Why It Matters That Fewer Black Men Are Applying To Medical School
Over the past 37 years, medical schools have had more diverse applicants, except for when it comes to one demographic: black men. In 1978, 1,410 black males applied to medical school, but by 2014, that number dropped to 1,337, according to a new report by the Association of American Medical Colleges (AAMC).
In fact, black men made up the smallest group of medical school applicants compared to all other demographics — even black women. The share of Asian and Hispanic male applicants, by comparison, is growing.
The report suggests several causes for the decline, from admission policy changes to more qualitative factors, including racial bias and lack of mentors, which might discourage young black men from entering the field.
After analyzing the stats around black men and medical school, the AAMC conducted interviews with 11 black premedical students, physicians, researchers and leaders. They described the barriers some black men face when deciding to pursue medicine, discussing how they confronted — and overcame — structural and cultural obstacles to entering the medical field.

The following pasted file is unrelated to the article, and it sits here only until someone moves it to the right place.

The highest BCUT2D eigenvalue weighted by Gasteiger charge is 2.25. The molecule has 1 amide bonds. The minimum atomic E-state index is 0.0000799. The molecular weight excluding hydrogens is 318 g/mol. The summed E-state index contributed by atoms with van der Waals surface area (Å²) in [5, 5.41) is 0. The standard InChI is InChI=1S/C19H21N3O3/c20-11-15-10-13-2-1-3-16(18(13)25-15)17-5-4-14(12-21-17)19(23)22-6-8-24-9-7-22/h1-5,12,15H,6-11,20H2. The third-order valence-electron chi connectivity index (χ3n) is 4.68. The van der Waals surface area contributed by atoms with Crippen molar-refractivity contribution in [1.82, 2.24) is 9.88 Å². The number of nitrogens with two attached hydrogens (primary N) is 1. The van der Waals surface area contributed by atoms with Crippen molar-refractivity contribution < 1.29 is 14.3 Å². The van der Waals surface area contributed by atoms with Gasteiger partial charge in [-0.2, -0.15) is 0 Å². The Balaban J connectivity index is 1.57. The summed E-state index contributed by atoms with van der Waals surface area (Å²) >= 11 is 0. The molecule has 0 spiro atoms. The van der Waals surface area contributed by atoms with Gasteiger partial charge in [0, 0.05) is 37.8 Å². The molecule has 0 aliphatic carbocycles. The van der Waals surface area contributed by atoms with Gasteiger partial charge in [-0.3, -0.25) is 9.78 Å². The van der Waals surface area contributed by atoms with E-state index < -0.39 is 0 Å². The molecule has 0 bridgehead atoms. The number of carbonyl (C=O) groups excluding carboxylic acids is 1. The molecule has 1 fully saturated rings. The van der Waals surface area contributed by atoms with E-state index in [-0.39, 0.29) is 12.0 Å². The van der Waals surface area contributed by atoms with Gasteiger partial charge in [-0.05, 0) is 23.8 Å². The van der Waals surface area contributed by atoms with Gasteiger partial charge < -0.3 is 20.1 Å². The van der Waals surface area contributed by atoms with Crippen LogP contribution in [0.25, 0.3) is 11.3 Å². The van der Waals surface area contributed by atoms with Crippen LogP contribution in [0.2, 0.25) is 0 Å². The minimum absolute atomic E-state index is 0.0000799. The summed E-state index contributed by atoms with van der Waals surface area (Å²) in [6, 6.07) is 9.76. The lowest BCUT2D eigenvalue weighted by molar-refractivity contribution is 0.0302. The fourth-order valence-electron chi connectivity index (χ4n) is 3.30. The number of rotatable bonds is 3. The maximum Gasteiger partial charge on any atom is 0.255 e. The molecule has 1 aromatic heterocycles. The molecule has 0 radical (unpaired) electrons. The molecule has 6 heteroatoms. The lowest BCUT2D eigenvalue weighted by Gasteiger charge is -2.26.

Here’s the advice culled from the recent AAMC report:
1. Build a support network.
The interviewees stressed how important mentors, peer support and study groups were to their success. Studies suggest that young black men who want to be doctors may not have people who can guide them into medical school.
“I certainly wouldn’t be in the position that I’m in if it wasn’t for mentors at every step of the way,”Alden M. Landry, MD, MPH, an emergency medicine physician at Beth Israel Deaconess Medical Center, said.
These people can not only give you advice, but they also might be able to get you a job one day.
“I think it’s critical that they reach out and ask for help,” M. Roy Wilson, MD, MS, —> Read More